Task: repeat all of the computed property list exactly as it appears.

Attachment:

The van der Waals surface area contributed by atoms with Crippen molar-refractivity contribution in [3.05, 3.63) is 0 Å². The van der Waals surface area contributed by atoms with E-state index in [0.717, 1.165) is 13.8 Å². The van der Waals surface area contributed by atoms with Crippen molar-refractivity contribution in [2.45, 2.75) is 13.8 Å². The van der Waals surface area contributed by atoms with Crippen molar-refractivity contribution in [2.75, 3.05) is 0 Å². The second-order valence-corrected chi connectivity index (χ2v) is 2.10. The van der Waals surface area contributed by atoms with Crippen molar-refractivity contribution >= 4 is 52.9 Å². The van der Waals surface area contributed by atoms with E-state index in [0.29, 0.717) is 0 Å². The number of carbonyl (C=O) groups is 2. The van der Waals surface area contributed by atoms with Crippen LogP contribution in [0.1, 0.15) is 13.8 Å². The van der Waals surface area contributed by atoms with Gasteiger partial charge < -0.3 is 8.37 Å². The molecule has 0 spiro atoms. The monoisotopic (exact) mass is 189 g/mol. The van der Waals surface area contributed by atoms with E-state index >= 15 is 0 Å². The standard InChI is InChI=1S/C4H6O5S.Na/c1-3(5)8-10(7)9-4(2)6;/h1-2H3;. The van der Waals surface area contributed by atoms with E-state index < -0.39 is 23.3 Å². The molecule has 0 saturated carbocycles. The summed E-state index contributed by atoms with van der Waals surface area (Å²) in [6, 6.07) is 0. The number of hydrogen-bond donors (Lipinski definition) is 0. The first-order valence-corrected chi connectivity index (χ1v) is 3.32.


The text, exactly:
The van der Waals surface area contributed by atoms with Crippen molar-refractivity contribution in [3.05, 3.63) is 0 Å². The van der Waals surface area contributed by atoms with E-state index in [0.717, 1.165) is 13.8 Å². The van der Waals surface area contributed by atoms with Crippen molar-refractivity contribution in [2.45, 2.75) is 13.8 Å². The van der Waals surface area contributed by atoms with Crippen molar-refractivity contribution in [2.75, 3.05) is 0 Å². The second-order valence-corrected chi connectivity index (χ2v) is 2.10. The van der Waals surface area contributed by atoms with Crippen molar-refractivity contribution >= 4 is 52.9 Å². The van der Waals surface area contributed by atoms with E-state index in [0.29, 0.717) is 0 Å². The number of carbonyl (C=O) groups is 2. The van der Waals surface area contributed by atoms with Crippen LogP contribution in [0.1, 0.15) is 13.8 Å². The van der Waals surface area contributed by atoms with Gasteiger partial charge < -0.3 is 8.37 Å². The molecule has 0 spiro atoms. The monoisotopic (exact) mass is 189 g/mol. The van der Waals surface area contributed by atoms with E-state index >= 15 is 0 Å². The standard InChI is InChI=1S/C4H6O5S.Na/c1-3(5)8-10(7)9-4(2)6;/h1-2H3;. The van der Waals surface area contributed by atoms with E-state index < -0.39 is 23.3 Å². The molecule has 0 saturated carbocycles. The summed E-state index contributed by atoms with van der Waals surface area (Å²) in [6, 6.07) is 0. The number of hydrogen-bond donors (Lipinski definition) is 0. The first-order valence-corrected chi connectivity index (χ1v) is 3.32.